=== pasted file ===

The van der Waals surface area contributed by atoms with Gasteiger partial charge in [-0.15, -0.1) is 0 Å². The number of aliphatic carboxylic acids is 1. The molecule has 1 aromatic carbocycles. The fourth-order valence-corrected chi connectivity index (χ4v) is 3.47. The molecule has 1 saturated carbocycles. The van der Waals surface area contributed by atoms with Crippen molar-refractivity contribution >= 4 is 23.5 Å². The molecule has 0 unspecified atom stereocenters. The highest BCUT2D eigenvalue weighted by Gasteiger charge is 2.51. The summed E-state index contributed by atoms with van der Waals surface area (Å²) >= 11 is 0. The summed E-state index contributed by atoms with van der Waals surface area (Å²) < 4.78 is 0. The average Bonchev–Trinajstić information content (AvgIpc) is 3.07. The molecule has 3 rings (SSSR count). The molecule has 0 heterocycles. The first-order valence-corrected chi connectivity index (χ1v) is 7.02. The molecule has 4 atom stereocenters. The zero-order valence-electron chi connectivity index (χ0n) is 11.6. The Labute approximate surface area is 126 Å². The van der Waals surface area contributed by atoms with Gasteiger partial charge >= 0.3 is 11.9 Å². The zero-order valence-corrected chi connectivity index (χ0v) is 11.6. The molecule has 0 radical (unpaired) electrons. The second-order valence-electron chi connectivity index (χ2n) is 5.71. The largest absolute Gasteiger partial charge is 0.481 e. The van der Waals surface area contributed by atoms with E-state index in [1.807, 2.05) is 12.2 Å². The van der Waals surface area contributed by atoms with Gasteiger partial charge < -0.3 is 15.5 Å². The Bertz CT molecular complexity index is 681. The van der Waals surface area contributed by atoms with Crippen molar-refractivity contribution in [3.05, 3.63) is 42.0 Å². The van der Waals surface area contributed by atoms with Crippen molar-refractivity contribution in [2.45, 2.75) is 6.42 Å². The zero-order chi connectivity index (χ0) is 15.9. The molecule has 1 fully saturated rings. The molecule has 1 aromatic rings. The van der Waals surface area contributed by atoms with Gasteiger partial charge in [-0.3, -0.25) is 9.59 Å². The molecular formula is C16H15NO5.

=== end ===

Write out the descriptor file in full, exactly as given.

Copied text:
The van der Waals surface area contributed by atoms with Gasteiger partial charge in [-0.15, -0.1) is 0 Å². The number of aliphatic carboxylic acids is 1. The molecule has 1 aromatic carbocycles. The fourth-order valence-corrected chi connectivity index (χ4v) is 3.47. The molecule has 1 saturated carbocycles. The van der Waals surface area contributed by atoms with Crippen molar-refractivity contribution >= 4 is 23.5 Å². The molecule has 0 unspecified atom stereocenters. The highest BCUT2D eigenvalue weighted by Gasteiger charge is 2.51. The summed E-state index contributed by atoms with van der Waals surface area (Å²) >= 11 is 0. The summed E-state index contributed by atoms with van der Waals surface area (Å²) < 4.78 is 0. The average Bonchev–Trinajstić information content (AvgIpc) is 3.07. The molecule has 3 rings (SSSR count). The molecule has 0 heterocycles. The first-order valence-corrected chi connectivity index (χ1v) is 7.02. The molecule has 4 atom stereocenters. The zero-order valence-electron chi connectivity index (χ0n) is 11.6. The Labute approximate surface area is 126 Å². The van der Waals surface area contributed by atoms with Gasteiger partial charge >= 0.3 is 11.9 Å². The zero-order valence-corrected chi connectivity index (χ0v) is 11.6. The molecule has 0 radical (unpaired) electrons. The second-order valence-electron chi connectivity index (χ2n) is 5.71. The largest absolute Gasteiger partial charge is 0.481 e. The van der Waals surface area contributed by atoms with E-state index in [1.807, 2.05) is 12.2 Å². The van der Waals surface area contributed by atoms with Gasteiger partial charge < -0.3 is 15.5 Å². The Bertz CT molecular complexity index is 681. The van der Waals surface area contributed by atoms with Crippen molar-refractivity contribution in [3.05, 3.63) is 42.0 Å². The van der Waals surface area contributed by atoms with Crippen molar-refractivity contribution in [2.45, 2.75) is 6.42 Å². The zero-order chi connectivity index (χ0) is 15.9. The molecule has 1 fully saturated rings. The molecule has 1 aromatic rings. The van der Waals surface area contributed by atoms with Gasteiger partial charge in [-0.3, -0.25) is 9.59 Å². The molecular formula is C16H15NO5.